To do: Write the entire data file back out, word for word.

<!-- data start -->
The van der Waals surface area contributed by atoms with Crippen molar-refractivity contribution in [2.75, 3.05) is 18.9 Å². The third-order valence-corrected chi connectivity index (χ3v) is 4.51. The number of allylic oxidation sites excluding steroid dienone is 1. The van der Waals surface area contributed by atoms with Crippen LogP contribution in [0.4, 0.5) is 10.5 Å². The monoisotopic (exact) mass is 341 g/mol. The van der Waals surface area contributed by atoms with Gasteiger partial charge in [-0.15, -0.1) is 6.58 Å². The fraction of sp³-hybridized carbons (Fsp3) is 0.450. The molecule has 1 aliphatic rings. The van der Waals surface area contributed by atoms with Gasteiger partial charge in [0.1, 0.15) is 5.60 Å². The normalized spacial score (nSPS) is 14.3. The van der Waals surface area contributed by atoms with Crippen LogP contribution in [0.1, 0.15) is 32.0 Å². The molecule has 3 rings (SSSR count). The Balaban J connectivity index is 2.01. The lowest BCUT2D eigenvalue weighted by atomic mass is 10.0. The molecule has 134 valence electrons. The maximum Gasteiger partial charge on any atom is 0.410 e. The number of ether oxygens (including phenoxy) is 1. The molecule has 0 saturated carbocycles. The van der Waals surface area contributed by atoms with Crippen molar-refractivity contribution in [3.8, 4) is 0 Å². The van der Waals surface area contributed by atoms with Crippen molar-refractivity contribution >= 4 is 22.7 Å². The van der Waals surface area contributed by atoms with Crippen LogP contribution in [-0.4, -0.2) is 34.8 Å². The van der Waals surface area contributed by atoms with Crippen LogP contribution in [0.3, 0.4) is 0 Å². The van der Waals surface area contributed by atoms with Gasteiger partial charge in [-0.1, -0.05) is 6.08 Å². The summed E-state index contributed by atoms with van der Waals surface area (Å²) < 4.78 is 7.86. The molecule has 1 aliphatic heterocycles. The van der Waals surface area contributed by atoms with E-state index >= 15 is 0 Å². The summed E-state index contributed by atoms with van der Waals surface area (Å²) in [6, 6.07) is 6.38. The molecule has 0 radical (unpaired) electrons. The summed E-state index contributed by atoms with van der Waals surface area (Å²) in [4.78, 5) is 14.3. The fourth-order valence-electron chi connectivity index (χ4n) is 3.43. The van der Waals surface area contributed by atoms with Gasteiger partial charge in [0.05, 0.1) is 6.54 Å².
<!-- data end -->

The van der Waals surface area contributed by atoms with Crippen molar-refractivity contribution in [2.75, 3.05) is 18.9 Å². The third-order valence-corrected chi connectivity index (χ3v) is 4.51. The number of allylic oxidation sites excluding steroid dienone is 1. The van der Waals surface area contributed by atoms with Crippen LogP contribution in [0.4, 0.5) is 10.5 Å². The monoisotopic (exact) mass is 341 g/mol. The van der Waals surface area contributed by atoms with Gasteiger partial charge in [-0.15, -0.1) is 6.58 Å². The fraction of sp³-hybridized carbons (Fsp3) is 0.450. The molecule has 1 aliphatic rings. The van der Waals surface area contributed by atoms with Gasteiger partial charge in [0.1, 0.15) is 5.60 Å². The normalized spacial score (nSPS) is 14.3. The van der Waals surface area contributed by atoms with Crippen LogP contribution in [0.1, 0.15) is 32.0 Å². The molecule has 3 rings (SSSR count). The Balaban J connectivity index is 2.01. The lowest BCUT2D eigenvalue weighted by atomic mass is 10.0. The molecule has 134 valence electrons. The maximum Gasteiger partial charge on any atom is 0.410 e. The number of ether oxygens (including phenoxy) is 1. The molecule has 0 saturated carbocycles. The van der Waals surface area contributed by atoms with Crippen molar-refractivity contribution in [3.8, 4) is 0 Å². The van der Waals surface area contributed by atoms with Crippen molar-refractivity contribution >= 4 is 22.7 Å². The van der Waals surface area contributed by atoms with Crippen LogP contribution in [-0.4, -0.2) is 34.8 Å². The van der Waals surface area contributed by atoms with Crippen LogP contribution in [0.3, 0.4) is 0 Å². The van der Waals surface area contributed by atoms with Gasteiger partial charge in [-0.1, -0.05) is 6.08 Å². The summed E-state index contributed by atoms with van der Waals surface area (Å²) < 4.78 is 7.86. The molecule has 1 aliphatic heterocycles. The van der Waals surface area contributed by atoms with E-state index >= 15 is 0 Å². The summed E-state index contributed by atoms with van der Waals surface area (Å²) in [6, 6.07) is 6.38. The molecule has 0 radical (unpaired) electrons. The summed E-state index contributed by atoms with van der Waals surface area (Å²) in [4.78, 5) is 14.3. The fourth-order valence-electron chi connectivity index (χ4n) is 3.43. The van der Waals surface area contributed by atoms with Gasteiger partial charge in [0.05, 0.1) is 6.54 Å².